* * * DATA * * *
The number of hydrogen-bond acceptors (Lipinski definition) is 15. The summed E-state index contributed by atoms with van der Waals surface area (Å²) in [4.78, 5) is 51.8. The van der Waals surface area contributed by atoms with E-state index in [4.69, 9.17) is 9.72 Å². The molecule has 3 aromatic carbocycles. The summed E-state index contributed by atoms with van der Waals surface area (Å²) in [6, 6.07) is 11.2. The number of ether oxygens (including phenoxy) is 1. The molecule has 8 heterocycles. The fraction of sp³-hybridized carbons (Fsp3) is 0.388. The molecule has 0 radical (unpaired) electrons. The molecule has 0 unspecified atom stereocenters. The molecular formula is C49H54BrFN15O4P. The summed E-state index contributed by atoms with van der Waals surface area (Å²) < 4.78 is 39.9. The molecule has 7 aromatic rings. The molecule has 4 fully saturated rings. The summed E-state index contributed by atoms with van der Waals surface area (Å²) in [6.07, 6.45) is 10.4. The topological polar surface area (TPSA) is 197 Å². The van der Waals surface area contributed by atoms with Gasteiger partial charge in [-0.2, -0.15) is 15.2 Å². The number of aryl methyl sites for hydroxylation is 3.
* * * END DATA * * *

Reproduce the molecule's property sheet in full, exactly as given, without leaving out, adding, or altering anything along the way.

The number of hydrogen-bond acceptors (Lipinski definition) is 15. The summed E-state index contributed by atoms with van der Waals surface area (Å²) in [4.78, 5) is 51.8. The van der Waals surface area contributed by atoms with E-state index in [4.69, 9.17) is 9.72 Å². The molecule has 3 aromatic carbocycles. The summed E-state index contributed by atoms with van der Waals surface area (Å²) in [6, 6.07) is 11.2. The number of ether oxygens (including phenoxy) is 1. The molecule has 8 heterocycles. The fraction of sp³-hybridized carbons (Fsp3) is 0.388. The molecule has 0 radical (unpaired) electrons. The molecule has 0 unspecified atom stereocenters. The molecular formula is C49H54BrFN15O4P. The summed E-state index contributed by atoms with van der Waals surface area (Å²) < 4.78 is 39.9. The molecule has 7 aromatic rings. The molecule has 4 fully saturated rings. The summed E-state index contributed by atoms with van der Waals surface area (Å²) in [6.07, 6.45) is 10.4. The topological polar surface area (TPSA) is 197 Å². The van der Waals surface area contributed by atoms with Gasteiger partial charge in [-0.2, -0.15) is 15.2 Å². The number of aryl methyl sites for hydroxylation is 3.